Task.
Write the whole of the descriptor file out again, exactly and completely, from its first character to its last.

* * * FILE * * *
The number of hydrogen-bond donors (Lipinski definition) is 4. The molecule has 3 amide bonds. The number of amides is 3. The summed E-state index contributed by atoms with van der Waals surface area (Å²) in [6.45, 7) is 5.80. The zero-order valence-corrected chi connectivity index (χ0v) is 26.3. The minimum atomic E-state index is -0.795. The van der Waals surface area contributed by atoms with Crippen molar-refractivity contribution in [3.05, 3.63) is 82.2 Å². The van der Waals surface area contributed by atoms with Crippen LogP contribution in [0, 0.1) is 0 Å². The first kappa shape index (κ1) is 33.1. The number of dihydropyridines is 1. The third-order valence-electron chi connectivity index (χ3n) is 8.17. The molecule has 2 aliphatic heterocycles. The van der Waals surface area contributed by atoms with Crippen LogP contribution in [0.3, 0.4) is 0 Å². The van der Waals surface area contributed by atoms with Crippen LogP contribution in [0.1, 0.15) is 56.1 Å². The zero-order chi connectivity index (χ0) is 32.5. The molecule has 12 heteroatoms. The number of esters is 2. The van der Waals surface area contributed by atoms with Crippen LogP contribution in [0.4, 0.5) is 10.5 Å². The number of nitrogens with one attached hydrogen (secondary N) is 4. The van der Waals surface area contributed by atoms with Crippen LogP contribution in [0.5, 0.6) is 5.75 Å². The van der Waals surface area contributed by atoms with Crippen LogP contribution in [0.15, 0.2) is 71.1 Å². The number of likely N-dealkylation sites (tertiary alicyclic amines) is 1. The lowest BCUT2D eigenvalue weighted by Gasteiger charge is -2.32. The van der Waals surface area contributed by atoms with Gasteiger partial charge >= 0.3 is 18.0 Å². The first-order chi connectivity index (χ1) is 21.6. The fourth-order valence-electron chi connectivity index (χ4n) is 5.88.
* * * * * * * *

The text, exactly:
The number of hydrogen-bond donors (Lipinski definition) is 4. The molecule has 3 amide bonds. The number of amides is 3. The summed E-state index contributed by atoms with van der Waals surface area (Å²) in [6.45, 7) is 5.80. The zero-order valence-corrected chi connectivity index (χ0v) is 26.3. The minimum atomic E-state index is -0.795. The van der Waals surface area contributed by atoms with Crippen molar-refractivity contribution in [3.05, 3.63) is 82.2 Å². The van der Waals surface area contributed by atoms with Crippen LogP contribution in [0, 0.1) is 0 Å². The first kappa shape index (κ1) is 33.1. The number of dihydropyridines is 1. The third-order valence-electron chi connectivity index (χ3n) is 8.17. The molecule has 2 aliphatic heterocycles. The van der Waals surface area contributed by atoms with Crippen LogP contribution in [0.3, 0.4) is 0 Å². The van der Waals surface area contributed by atoms with Crippen LogP contribution in [0.1, 0.15) is 56.1 Å². The zero-order chi connectivity index (χ0) is 32.5. The molecule has 12 heteroatoms. The number of esters is 2. The van der Waals surface area contributed by atoms with Crippen LogP contribution in [0.4, 0.5) is 10.5 Å². The number of nitrogens with one attached hydrogen (secondary N) is 4. The van der Waals surface area contributed by atoms with Crippen LogP contribution in [0.5, 0.6) is 5.75 Å². The van der Waals surface area contributed by atoms with Crippen LogP contribution in [0.15, 0.2) is 71.1 Å². The number of likely N-dealkylation sites (tertiary alicyclic amines) is 1. The lowest BCUT2D eigenvalue weighted by Gasteiger charge is -2.32. The van der Waals surface area contributed by atoms with Gasteiger partial charge >= 0.3 is 18.0 Å². The first-order chi connectivity index (χ1) is 21.6. The fourth-order valence-electron chi connectivity index (χ4n) is 5.88.